Yesler Swamp Trek Stop

Executive Summary:

Our team is proposing a $65,000 construction project on the western shoreline of the Yesler Swamp lagoon to offer UW students and other visitors a unique wildlife observation platform.  The viewing platform will be called the “Yesler Swamp Trek Stop” (YSTS) and it will offer a permanent bird-watching post to rest, reflect, and interact with the different species that reside in wetland and swamp ecosystems around Lake Washington.  Our team has been hosting volunteer restoration events at the Yesler Swamp and documenting them on a website since October of 2013. (

The primary goals of this project are to:

  • Build a bird blind structure with an extremely low environmental footprint that adheres to green building specifications and communicates the importance of resource conservation.
  • Provide a unique and identifying landmark for the Yesler Swamp.
  • Provide an opportunity for the public to engage with the swamp and its biodiversity through interpretive signs (explaining the swamp ecosystem and services).
  • Provide an exceptional view of the swamp lagoon, Lake Washington and Mt. Rainier.
  • Provide an outdoor classroom for groups visiting the UW Center for Urban Horticulture.
  • Build a stronger connection between the Yesler Swamp and the well established Union Bay Natural Area (UBNA).
  • Raise awareness about the Yesler Swamp and the opportunities it presents for students and the greater Seattle community to actively engage with nature.

Background Story:

The Yesler Swamp is slowly transforming from a neglected and degraded wasteland into a restored green space and prospering ecosystem in the heart of Seattle.  This community around the Yesler Swamp, part of the Montlake Fill, is now an environmental treasure in Seattle; and it’s amazing considering that this place was home to Henry Yesler’s timber mill, a US military base, and garbage dump.  Now this place provides a sanctuary where people can trade in the cacophony of urban life for the tittering of hundreds of birds; an urban oasis where people both young and old can be fascinated by the natural world.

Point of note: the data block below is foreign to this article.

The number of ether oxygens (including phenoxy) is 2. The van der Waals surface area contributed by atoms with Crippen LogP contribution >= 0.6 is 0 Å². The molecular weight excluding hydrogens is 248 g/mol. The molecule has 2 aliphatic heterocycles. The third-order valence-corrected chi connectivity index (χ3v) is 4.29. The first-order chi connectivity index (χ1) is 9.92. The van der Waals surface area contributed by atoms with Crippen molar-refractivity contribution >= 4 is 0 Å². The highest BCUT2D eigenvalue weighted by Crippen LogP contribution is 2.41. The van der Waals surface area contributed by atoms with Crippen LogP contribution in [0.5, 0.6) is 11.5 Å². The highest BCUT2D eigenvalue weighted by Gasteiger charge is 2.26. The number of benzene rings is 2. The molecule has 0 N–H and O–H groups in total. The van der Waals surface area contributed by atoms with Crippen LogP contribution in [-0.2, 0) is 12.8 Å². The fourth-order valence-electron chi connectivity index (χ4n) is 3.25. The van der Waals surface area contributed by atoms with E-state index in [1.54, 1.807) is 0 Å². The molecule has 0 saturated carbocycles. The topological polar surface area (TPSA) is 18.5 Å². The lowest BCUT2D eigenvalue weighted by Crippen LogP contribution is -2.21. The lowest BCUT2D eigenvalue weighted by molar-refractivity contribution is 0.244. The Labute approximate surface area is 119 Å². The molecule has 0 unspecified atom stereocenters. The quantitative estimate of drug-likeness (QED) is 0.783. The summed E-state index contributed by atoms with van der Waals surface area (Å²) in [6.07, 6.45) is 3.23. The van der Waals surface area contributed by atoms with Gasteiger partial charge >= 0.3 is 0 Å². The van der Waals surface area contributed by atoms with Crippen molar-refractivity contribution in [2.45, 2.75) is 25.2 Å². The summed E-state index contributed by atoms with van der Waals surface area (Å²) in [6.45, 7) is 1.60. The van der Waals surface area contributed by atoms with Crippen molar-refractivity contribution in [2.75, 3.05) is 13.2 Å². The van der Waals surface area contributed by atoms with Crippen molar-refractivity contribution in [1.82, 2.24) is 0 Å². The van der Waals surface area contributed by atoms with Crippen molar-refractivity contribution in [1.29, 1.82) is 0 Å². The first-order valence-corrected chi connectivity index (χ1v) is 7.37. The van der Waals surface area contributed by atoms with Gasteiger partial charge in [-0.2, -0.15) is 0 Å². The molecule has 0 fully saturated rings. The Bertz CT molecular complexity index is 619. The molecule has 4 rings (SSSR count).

The Yesler Swamp Trek Stop will border the western edge of the swamp and the eastern end of the UW Center for Urban Horticulture, southeast of the botany greenhouses.  There will also be a wooden boardwalk twenty yards away, providing a permanent loop trail through the swamp.  The nonprofit organization The Friends of Yesler Swamp has raised enough funds to construct the first phase of the boardwalk adjacent to the proposed location for the trek stop.  Upon completion, this boardwalk will be donated to the UW.  Our team’s collaboration with the Friends of Yesler Swamp and their boardwalk endeavor will help establish the Yesler Swamp as an attractive destination for UW students and the surrounding neighborhood communities.  UW students have been restoring the swamp every year since 2000, which demonstrates that the site holds a place in students’ hearts. Our project team also has strong history of educational tours and events at the Yesler Swamp that we consistently document on our website:

Student Involvement:

Our project will incorporate student leadership and involvement during the design and construction phases through collaboration with the faculty and students in the College of Built Environments and the College of the Environment.  Ideally, our team would like to work with architecture and biology students to design a sustainable, ecological, and innovative shoreline viewing platform.  As the project progresses through the design phase, we will involve students from different realms of campus to ensure the bird blind incorporates interpretative signage that is easy to understand and engaging.  Students will also be invited to participate in the site’s restoration and clean up thus allowing them to feel a sense of ownership and pride in the swamp.  In addition, it will create future opportunities for students to immerse themselves in the natural landscapes surrounding the UW.